THE BATTLE BETWEEN MONARCHY AND MONEY-POWER WITH WHICH ALL SUBSEQUENT HISTORY HAS BEEN FILLED The poet John Dryden was the first man to clearly comprehend this battle: THE MEDAL (1682) Then, Cyclop-like, in human flesh to deal, Chop up a minister at every meal: Perhaps not wholly to melt down the king, But clip his regal rights within the ring. From thence to assume the power of peace and war, And ease him, by degrees, of public care. JOHN DRYDEN

57 PART 9 1666 ‘Free Coinage’ Act

1666 ‘Free Coinage’ Act MINT LEGISLATION: ‘FREE COINAGE’ ‘THE MOST POWERFUL PREROGATIVE NEXT TO PEACE OR WAR SOLD FOR A SONG TO A CLASS OF USURERS TO THIS DAY!’ Alexander Del Mar, A HISTORY OF MONETARY CRIMES Reasons for passing this Act. Gold and Silver to be coined gratis. For every Pound Troy of Gold or Silver brought, there is to be delivered a Pound Troy of Current Coin.; For every Pound Troy of Gold and Silver finer than Standard so much more than a Pound Troy delivered; and for baser Gold or Silver so much less.

59 1666 ‘Free Coinage’ Act The Charge of Coinage defrayed by a new Impost on certain Liquors. THE MONEY POWER SOLD FOR LIQUOR FEE OF TEN SHILLINGS! Wine, Vinegar, Cyder, and Beer imported, 10s. Per Ton; Brandy-wines and Strong Waters, 20s. per Ton; Over and above all other Duties; Collectors to pay Duty Quarterly into the Exchequer, to be kept distinct. And whereas it cannot be reasonably expected that the Expence Waste and Charge in assaying melting downe and coynage be borne by Your Majestie And for the further encouragement of Coynage Bee it enaced And it is hereby enacted by the Authority aforesaid That for every Tunn of Wines Vinegar Syder or Beere that shall be imported or brought into the Port of London or into any other Port there shall be levyed collected and paid the summe of Ten shillings . . .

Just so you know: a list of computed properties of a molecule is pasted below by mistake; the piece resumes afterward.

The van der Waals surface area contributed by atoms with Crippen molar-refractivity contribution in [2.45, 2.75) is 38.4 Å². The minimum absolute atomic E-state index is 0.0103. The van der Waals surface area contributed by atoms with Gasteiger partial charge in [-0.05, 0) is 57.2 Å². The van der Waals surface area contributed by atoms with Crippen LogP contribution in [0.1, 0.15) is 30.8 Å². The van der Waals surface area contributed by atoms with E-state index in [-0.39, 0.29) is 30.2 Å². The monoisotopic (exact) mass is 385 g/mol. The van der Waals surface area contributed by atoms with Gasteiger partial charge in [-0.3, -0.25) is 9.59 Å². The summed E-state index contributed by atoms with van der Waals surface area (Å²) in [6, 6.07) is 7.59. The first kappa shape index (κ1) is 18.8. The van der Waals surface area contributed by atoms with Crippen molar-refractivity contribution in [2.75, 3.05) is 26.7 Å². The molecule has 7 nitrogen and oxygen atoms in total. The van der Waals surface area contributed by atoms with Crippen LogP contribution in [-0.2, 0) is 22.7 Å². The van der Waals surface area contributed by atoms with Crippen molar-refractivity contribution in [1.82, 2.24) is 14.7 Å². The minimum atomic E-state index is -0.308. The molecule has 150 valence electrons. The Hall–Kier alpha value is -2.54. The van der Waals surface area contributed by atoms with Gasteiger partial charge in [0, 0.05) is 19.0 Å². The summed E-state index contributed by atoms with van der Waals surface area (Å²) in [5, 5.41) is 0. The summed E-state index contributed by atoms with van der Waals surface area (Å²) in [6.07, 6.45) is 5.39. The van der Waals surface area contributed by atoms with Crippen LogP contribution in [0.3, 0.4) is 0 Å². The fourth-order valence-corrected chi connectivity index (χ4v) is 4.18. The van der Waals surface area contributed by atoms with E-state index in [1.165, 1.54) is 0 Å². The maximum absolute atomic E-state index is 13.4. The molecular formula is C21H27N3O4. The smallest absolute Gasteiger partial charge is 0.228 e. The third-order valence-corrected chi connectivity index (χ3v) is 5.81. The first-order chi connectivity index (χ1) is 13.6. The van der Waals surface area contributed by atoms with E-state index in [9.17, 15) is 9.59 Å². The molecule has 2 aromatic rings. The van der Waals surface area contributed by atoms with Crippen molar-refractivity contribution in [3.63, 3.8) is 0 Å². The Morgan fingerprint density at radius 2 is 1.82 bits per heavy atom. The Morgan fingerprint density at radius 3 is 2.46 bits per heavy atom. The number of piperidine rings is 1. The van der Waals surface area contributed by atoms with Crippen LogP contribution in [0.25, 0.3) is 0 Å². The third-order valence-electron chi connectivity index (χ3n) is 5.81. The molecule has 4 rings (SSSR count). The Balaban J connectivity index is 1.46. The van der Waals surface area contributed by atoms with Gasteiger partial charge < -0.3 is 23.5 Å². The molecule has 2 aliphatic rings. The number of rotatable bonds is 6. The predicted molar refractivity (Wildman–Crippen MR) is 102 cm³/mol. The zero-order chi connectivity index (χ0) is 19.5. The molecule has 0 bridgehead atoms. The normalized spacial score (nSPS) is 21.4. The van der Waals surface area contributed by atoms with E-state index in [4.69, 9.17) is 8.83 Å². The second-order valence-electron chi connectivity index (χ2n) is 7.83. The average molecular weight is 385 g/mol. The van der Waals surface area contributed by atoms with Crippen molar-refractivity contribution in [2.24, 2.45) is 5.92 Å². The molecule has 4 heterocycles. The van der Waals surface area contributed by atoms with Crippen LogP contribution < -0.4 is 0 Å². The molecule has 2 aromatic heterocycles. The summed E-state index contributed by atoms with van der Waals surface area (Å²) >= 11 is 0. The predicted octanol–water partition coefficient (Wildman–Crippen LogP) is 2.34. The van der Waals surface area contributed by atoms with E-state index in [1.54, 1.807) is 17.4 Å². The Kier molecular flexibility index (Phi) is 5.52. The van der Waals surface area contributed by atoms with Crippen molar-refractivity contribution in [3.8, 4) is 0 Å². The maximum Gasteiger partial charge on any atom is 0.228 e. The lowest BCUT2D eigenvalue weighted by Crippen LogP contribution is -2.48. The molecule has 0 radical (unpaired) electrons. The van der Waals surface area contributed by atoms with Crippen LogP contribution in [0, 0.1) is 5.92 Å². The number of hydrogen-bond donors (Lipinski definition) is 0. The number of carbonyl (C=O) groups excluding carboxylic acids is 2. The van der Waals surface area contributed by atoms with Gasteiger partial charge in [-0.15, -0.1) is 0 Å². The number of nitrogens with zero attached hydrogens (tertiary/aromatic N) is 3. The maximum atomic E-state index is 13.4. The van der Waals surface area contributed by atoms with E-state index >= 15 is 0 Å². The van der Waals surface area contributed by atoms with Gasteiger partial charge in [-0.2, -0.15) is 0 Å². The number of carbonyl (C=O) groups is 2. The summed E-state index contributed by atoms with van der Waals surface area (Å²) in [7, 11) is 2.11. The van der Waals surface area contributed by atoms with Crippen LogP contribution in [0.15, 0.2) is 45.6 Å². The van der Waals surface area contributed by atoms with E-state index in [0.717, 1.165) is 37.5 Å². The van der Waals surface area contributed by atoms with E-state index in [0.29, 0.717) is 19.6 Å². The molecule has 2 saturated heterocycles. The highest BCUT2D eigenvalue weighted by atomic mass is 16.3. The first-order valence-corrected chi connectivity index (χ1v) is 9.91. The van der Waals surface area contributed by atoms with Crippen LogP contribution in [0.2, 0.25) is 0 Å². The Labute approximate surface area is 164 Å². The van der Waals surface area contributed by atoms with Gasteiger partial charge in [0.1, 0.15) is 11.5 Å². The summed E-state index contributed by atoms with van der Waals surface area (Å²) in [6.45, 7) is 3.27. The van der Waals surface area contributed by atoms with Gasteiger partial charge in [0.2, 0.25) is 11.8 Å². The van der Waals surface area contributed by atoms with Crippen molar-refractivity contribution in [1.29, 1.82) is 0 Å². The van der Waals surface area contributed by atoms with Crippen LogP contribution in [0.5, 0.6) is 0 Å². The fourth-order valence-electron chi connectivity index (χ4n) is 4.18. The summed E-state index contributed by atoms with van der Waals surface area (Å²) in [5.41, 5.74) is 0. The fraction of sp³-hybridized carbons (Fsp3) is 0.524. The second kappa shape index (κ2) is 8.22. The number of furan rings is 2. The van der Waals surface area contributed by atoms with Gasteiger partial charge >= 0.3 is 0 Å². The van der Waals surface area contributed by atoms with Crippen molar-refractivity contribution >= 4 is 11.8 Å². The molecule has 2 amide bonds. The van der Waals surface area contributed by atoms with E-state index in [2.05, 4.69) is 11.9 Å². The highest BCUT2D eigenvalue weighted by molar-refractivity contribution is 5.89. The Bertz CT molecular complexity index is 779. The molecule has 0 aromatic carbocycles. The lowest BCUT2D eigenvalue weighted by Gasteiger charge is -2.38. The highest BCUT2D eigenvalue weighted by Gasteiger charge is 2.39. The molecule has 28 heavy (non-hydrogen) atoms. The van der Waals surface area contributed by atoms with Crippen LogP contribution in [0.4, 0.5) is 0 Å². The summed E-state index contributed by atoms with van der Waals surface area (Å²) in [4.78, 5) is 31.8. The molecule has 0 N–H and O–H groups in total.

1666 ‘Free Coinage’ Act RESULTS OF THIS ACT: CONTROL OF COMMERCE No Englishman would have listened to the giving away of the coining power. Through subterfuge and bribery, the goldsmiths and East Indies Company swept away the seignorage of the Crown and the control of the issue. The EIC and goldsmiths brought metal to mint for ‘free coinage’. The mint refused any but large deposits – made perpetual TOWER OF LONDON MINT

61 1688 Glorious Revolution – Dutch Invasion of England
PART 10 1688 Glorious Revolution – Dutch Invasion of England

62 1688 Glorious Revolution – Dutch Invasion of England
HISTORY OF WILLIAM III OF ORANGE during the disastrous 3rd Anglo-Dutch War and Franco-Dutch War, William III of Orange was made Stadtholder over Holland, Zeeland, Utrecht, Gelderland, Overrijssel of the Dutch Republic Many Protestants heralded him as a champion of their faith. His wife Mary (married 1677) was the Protestant daughter of the Catholic Stuart King James II (reigned ). William and Mary

63 1688 Glorious Revolution – Dutch Invasion of England
WILLIAM WOULD NOT INVADE ENGLAND WITHOUT PROMINENT MEN SUPPORTING HIM The Invitation to William was a letter sent by seven notable Englishmen to William III, Prince of Orange, received by him on 30 June The letter informed William that if he were to land in England with a small army, the signatories and their allies would rise up and support him. Two of the signers were generally considered to be Tories, while the other five signatories were generally seen as Whigs. Part of the text: “If upon a due consideration of all these circumstances your Highness shall think fit to adventure upon the attempt, or at least to make such preparations for it as are necessary (which we wish you may), there must be no more time lost in letting us know your resolution concerning it, and in what time we may depend that all the preparations will be ready, as also whether your Highness does believe the preparations can be so managed as not to give them warning here, both to make them increase their force and to secure those they shall suspect would join with you. We need not say anything about ammunition, artillery, mortar pieces, spare arms, &c.. because if you think fit to put anything in execution you will provide enough of these kinds. and will take care to bring some good engineers with you ‘;

64 1688 Glorious Revolution – Dutch Invasion of England
The invitation convinced William to carry out his existing plans to land with a large Dutch army, culminating in the Glorious Revolution during which James was deposed and replaced by William and Mary as joint rulers. William’s attack had heavy Jewish financing. Isaac Lopez Suasso of the Hague advanced him two million gold crowns, interest free. ISAAC LOPEZ SUASSO OF THE HAGUE WILLIAM III OF ORANGE INVADING ENGLAND WITH A LARGE DUTCH FLEET


Download ppt "The Lost Science of Money"

Similar presentations

Ads by Google